Press Availability in Tirana, Albania
Assistant Secretary, Bureau of European and Eurasian Affairs
Assistant Secretary Nuland: Good evening everybody. It’s terrific to be back in Tirana in mid-summer. We’re going to make this quick because it is Euro Cup Final’s night and I know you all want to get to your televisions. This is my fourth visit to Tirana since I have been Assistant Secretary. I have obviously been here more than a dozen times over my career. The United States has been enormously proud to be a partner and ally of Albania for these almost 20 years that you’ve been on a democratic trajectory across three U.S. administrations.
Albania has a special place in my heart because I was U.S. Ambassador to NATO when Albania got into the Alliance so I’ve worked with you for a long time. I think it is fair to say that this is another defining moment for Albanian democracy. The justice reform that the parliament is working on, and that government and opposition negotiators are working on, is vitally important for the health and the democratic strength of this country. It will make an essential contribution to ending the culture of impunity and ensuring that Albania has a justice system that truly works for the people of this country. And, as you know, 91% of Albanians are asking for judicial reform now. It’s also an essential step for Albania being able to take the next step in its accession talks with the European Union and the path to the EU. Negotiators on both sides have worked very hard and the draft is very close to completion now.
The United States, along with the European Union, has been very proud to try to facilitate this process, to help the negotiations and we are very proud of the work that Don Lu and our Embassy have been doing. In an effort to try help the sides close this last gap, Ambassador Lu and his EU counterpart, in the last 24 hours, have put forward a new proposal, which endeavors to bridge the distance. This is a hybrid proposal, which takes elements from government ideas and elements from opposition ideas and is fully compliant with Venice Commission recommendations. This proposal has my support; more importantly, it has the broad support of Washington and of our leadership. I reviewed it today in detail in my meeting with the Prime Minister and in my meeting with the leader of the opposition. I urged both of them, on behalf of Washington and on behalf of our colleagues in the EU, to try to join around this proposal in the coming days, because it is time to reach agreement - the Albanian people are waiting. It’s a moment for all of Albania’s patriots to join forces and deliver for the people of this country what they deserve. And with strong justice reform, Albania can move forward on other things that are also important to your citizens and important in our relationship, including strengthening the economy, bringing jobs, bringing investment. The United States has been and will continue to be proud to stand with our ally Albania as you continue to strengthen your democracy and your path to Europe and your path to prosperity. Thank you all. I’m happy to take a few questions.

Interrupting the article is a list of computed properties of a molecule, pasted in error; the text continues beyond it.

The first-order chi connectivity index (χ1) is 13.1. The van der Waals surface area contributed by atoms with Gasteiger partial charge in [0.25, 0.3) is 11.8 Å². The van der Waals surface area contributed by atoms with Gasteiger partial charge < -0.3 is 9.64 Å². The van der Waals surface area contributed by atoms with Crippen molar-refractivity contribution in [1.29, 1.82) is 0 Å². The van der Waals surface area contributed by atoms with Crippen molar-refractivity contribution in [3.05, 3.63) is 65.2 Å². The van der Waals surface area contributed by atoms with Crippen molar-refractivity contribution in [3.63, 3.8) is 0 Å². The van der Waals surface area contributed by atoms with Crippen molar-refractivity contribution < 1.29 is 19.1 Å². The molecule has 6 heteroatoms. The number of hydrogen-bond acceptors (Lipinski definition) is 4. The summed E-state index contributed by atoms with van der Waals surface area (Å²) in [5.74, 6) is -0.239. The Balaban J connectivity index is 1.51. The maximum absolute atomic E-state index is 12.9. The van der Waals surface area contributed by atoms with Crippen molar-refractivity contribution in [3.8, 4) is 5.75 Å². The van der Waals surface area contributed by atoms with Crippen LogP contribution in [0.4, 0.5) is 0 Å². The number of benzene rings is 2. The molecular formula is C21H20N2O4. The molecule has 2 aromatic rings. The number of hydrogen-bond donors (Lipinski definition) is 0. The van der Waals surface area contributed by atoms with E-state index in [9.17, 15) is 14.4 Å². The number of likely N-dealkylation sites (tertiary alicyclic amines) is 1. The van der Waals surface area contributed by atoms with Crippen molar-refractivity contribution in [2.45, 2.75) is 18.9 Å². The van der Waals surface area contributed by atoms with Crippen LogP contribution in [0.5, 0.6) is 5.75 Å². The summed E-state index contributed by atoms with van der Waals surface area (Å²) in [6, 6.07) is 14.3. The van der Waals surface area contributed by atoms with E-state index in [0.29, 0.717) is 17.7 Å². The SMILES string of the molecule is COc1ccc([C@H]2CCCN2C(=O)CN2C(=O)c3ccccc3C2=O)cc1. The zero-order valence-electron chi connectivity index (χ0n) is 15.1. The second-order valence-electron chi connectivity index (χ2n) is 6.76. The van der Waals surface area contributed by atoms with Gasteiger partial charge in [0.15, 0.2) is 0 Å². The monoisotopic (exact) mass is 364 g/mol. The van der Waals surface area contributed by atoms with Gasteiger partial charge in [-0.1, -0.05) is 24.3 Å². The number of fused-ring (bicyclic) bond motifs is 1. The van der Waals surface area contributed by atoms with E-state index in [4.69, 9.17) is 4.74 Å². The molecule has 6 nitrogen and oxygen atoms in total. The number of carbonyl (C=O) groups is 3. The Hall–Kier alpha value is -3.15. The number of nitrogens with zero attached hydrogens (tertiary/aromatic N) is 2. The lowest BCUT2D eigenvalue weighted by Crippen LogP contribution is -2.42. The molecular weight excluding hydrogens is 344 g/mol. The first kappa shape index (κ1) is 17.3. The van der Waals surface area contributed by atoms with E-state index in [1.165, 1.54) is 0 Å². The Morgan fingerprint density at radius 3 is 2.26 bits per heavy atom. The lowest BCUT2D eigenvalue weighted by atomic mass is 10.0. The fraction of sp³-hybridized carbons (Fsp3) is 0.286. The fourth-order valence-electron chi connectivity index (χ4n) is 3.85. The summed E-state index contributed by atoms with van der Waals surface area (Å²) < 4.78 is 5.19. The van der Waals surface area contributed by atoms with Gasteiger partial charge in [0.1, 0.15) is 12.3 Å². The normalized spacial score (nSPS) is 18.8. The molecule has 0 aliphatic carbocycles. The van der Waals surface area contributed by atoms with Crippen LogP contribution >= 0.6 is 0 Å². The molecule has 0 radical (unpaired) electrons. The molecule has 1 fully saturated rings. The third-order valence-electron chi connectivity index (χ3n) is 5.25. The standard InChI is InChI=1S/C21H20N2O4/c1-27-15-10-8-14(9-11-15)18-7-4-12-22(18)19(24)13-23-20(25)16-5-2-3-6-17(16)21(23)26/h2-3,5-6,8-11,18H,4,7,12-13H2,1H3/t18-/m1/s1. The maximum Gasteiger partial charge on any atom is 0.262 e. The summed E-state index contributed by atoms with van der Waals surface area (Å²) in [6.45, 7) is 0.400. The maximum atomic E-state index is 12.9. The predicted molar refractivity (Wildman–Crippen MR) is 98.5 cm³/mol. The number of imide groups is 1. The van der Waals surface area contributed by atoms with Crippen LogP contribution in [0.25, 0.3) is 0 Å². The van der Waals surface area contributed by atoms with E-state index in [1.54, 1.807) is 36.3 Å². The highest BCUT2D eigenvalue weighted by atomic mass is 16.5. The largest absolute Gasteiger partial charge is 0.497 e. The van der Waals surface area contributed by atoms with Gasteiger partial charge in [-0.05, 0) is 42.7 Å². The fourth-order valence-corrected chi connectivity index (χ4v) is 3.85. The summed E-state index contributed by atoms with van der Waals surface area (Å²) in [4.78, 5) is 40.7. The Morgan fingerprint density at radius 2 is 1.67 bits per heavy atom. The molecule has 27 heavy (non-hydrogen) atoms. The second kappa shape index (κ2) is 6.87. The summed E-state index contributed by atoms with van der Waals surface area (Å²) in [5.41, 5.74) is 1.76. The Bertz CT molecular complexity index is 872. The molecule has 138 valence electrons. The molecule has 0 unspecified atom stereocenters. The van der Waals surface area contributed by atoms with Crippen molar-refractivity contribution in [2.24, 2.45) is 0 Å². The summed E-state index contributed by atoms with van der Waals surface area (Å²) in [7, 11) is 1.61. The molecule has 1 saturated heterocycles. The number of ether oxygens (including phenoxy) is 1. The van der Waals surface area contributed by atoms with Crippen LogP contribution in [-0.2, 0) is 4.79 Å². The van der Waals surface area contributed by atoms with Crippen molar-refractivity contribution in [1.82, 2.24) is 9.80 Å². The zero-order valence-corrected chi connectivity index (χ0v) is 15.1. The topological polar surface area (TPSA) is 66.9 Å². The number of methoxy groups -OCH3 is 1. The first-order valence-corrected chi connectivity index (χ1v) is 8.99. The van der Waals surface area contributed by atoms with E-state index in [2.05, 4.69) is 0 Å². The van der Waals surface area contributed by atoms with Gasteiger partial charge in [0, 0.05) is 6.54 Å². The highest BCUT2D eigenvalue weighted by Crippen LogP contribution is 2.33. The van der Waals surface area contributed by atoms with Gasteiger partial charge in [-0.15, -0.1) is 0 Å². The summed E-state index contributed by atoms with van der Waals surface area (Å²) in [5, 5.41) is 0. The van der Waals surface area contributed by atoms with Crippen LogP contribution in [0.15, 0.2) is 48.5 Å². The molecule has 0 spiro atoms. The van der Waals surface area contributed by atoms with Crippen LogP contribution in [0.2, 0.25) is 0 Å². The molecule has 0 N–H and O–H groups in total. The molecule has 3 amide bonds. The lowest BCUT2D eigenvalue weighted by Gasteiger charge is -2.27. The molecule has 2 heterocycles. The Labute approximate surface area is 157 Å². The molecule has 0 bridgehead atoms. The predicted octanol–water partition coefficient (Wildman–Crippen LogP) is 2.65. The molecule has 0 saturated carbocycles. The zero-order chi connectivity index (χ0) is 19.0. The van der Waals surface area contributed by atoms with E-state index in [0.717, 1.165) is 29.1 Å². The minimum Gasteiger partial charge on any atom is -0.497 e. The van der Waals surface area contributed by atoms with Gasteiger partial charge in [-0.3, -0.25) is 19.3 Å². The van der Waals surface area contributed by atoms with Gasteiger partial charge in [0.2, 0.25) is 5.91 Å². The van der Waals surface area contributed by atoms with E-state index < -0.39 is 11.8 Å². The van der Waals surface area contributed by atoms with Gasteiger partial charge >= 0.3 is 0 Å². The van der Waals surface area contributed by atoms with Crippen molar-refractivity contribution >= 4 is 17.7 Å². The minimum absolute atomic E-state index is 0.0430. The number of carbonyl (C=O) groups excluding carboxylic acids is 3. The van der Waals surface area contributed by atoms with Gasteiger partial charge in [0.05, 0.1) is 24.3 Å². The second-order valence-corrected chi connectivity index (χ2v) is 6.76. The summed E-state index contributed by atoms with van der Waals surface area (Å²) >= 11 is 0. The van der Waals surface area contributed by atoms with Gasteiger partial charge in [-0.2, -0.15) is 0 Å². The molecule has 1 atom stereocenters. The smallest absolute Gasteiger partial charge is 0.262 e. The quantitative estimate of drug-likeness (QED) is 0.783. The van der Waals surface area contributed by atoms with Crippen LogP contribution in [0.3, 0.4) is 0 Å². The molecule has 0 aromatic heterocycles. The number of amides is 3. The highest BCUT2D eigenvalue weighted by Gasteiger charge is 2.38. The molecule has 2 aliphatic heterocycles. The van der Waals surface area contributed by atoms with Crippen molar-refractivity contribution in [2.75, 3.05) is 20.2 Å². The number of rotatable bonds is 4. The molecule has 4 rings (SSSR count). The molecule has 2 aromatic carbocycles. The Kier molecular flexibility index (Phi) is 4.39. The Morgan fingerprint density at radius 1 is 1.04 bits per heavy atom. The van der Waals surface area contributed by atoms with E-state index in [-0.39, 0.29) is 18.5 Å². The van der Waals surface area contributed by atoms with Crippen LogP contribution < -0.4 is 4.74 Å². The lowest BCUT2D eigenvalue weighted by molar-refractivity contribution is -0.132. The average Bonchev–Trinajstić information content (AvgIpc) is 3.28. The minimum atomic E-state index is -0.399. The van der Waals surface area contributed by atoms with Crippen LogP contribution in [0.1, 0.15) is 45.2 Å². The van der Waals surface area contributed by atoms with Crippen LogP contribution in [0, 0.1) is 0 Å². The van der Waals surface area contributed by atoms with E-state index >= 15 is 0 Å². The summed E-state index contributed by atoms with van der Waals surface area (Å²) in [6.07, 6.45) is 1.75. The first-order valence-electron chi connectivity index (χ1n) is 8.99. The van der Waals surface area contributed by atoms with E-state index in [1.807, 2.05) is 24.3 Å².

Question: Ms. Nuland, until we see that this compromise is reached, we are entitled to being skeptical. My question is, in case this much-awaited compromise is not reached, according to you, what should the next step be, having in mind that in ten days the parliament is scheduled to vote this reform?
Assistant Secretary Nuland: Well, you are right, time is short, which is why we are urging everybody to work very hard and we are doing our best to try to join the good ideas from both sides. I am an American; I am an optimist by nature, of course. And as you know, I work for the “Yes, We Can” President. So, again, we say to all Albanian patriots, and particularly, to the politicians, “You serve the people; let’s get to Yes, We Can!”
Question: Did you hear from Lulzim Basha and Edi Rama [the response] “Yes, we can do it” and “Yes, we will do it?”
A/S Nuland: I can honestly say that in both my meeting with the Prime Minister and my meeting with the leader of the opposition, they both expressed the desire to come to an agreement to be together, and to present solid justice reform. It is not a secret to you all that politics is rough in this country, but I felt that they both know that it is a moment for leadership.
Question: Ms. Nuland, could you please give us more concrete details about the proposal and about the international monitoring process – what will be its role in this process?
Assistant Secretary Nuland: I think it is important to let the negotiators to have a little space to review. I would just repeat as I said at the outset this is a hybrid proposal that takes ideas that we have heard both from the government and from the opposition and it endeavors to bridge the gap. It is based on the very good, active listening that Ambassador Lu and his EU counterpart have been doing and it attempts to combine an appropriate level of international monitoring with a strong defense of Albanian sovereignty.
And with that I thank you all. Have a good evening. I apologize for disturbing your Sunday. Again, we are very hopeful that in the coming days Albanians can join together and we can move forward here. Thank you.